Digital Twin Tech in the Private Sector
Imagine being able to create a digital copy of yourself to test out the latest trends in beauty or that haircut you’ve been thinking about, but too scared to do. Well imagine no more, Digital Twin technology is here. According to Forbes, “[Digital twin technology] fuses ideas including artificial intelligence (AI), the internet of things (IoT), metaverse, and virtual and augmented reality (VR/AR) to create digital models of real-world objects, systems, or processes.”
Now, before this technology gets to consumers, it is mainly used by businesses in the healthcare, aircraft and automotive, energy, and retail sectors. Because digital twin models can simulate physical products and/or projects, the data it generates helps to create a better picture of performance issues, and options for improvement for the physical object. For retail businesses the focus is on supply chains.
Earlier this year at RILA’s LINK Retail Supply Chain Conference, leading retailer Dollar General shared how it has used elements of digital twin technology to improve the ongoing work of optimizing supply chain networks—particularly in the current environment of persistent supply chain disruption. While assessing impacts at various segments of the supply chain, the ability to test the outcomes of particular choices has been a valuable tool in mitigating the effects of disruption.
“The complexity, variability, and geographic reach of supply chains makes them a practical application for digital twin technology,” notes RILA’s vice president of supply chain, Jess Dankert. “As the technology continues to become more accessible, even more retailers will explore its use for planning and decisions—and especially for the collaborative benefits.”
Why the Interest in Digital Twin Tech Now
Digital twin technology has been around since the 1960s, with NASA creating models to chart out flight paths for space exploration. While on the radar for enterprise businesses since the early 2000s, digital twin technology requires connectivity, data storage, and bandwidth to process massive volumes of data. While great in theory, many businesses found it to be cost-prohibitive when executed.
So why are businesses interested now? We are seeing the benefits from years of research. The growth of the Internet, with the metaverse, IoT technology, and a stronger computing infrastructure, companies are better equipped to handle the framework of digital twin models. According to Accenture, “The global digital twin market, valued at $3.21 billion in 2020, is expected to reach $184.5 billion by 2030.”
According to a Markets and Markets research report, the North American market is expected to dominate the digital twin industry. The report states, “[Digital twin technology] is further expected to grow at the highest [compound annual growth rate] CAGR during 2022 to 2027. Improving business outlook in the US and the government’s steps to reform tax codes, significant package announcements for manufacturing and infrastructure companies, and the presence of major digital twin technology providers are boosting the adoption of digital twin in the region.”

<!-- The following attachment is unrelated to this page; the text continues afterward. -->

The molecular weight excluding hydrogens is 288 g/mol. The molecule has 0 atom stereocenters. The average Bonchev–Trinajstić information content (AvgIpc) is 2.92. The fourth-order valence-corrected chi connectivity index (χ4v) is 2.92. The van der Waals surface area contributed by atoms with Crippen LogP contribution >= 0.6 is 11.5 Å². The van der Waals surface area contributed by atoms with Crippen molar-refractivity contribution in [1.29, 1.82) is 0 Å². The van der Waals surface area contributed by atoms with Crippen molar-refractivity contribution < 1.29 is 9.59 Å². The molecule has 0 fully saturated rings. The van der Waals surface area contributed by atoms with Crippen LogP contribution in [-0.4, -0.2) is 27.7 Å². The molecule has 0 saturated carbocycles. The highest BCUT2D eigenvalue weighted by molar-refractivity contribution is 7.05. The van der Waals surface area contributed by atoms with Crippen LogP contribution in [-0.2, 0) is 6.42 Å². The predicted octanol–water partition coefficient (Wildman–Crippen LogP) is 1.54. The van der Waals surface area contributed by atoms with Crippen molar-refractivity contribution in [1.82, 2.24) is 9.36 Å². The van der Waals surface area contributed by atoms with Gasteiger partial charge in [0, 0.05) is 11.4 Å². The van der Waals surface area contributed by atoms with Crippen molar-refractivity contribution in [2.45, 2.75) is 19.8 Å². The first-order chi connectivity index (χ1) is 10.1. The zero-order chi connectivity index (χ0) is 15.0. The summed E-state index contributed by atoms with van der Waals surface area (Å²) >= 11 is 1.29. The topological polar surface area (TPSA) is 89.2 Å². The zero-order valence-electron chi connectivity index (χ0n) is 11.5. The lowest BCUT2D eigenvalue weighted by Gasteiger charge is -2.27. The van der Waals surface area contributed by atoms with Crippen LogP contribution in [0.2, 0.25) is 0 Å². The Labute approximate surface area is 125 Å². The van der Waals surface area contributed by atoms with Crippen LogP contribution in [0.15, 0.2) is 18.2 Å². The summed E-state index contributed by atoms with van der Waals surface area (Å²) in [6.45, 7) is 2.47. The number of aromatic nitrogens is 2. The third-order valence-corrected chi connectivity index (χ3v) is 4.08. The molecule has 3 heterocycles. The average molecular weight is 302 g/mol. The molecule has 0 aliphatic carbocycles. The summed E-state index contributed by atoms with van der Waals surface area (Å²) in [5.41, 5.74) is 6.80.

Digital Twin Tech and the Metaverse
With the rapid growth of the Metaverse in mind, companies are using digital twins to create a virtual world for their customers and employees. According to an article by Sam George, Corporate Vice President of Azure IoT, Microsoft’s digital twin technology, “Metaverse apps are the culmination of the intelligent cloud and intelligent edge working in harmony together—at their foundation is digital twins. Digital twins enable you to create rich digital models of anything physical or logical, from simple assets or products to complex environments.”
In addition to being the foundation of Metaverse apps, digital twins provide business with the ability to create virtual workspaces. George writes, “You can get rich metadata and insights into anything you’re doing in the physical world from this digital copy. You can also interact in pure virtual space, even over distances with colleagues and experts anywhere in the world.”
Interest in digital twin technology is growing just as quickly as the metaverse. Although not necessary for all businesses, if a large enterprise is looking to remodel or expand a large-scale project and/or product, digital twins can map that large-scale data, which in turn provides valuable insight into the value of the project and/or product.
RILA is currently running a series on the Metaverse in conjunction with Accenture. Our upcoming webinar will touch on digital twins in the metaverse. If you missed our last webinar you can watch it here.
Technology & Innovation
Retail Innovation Center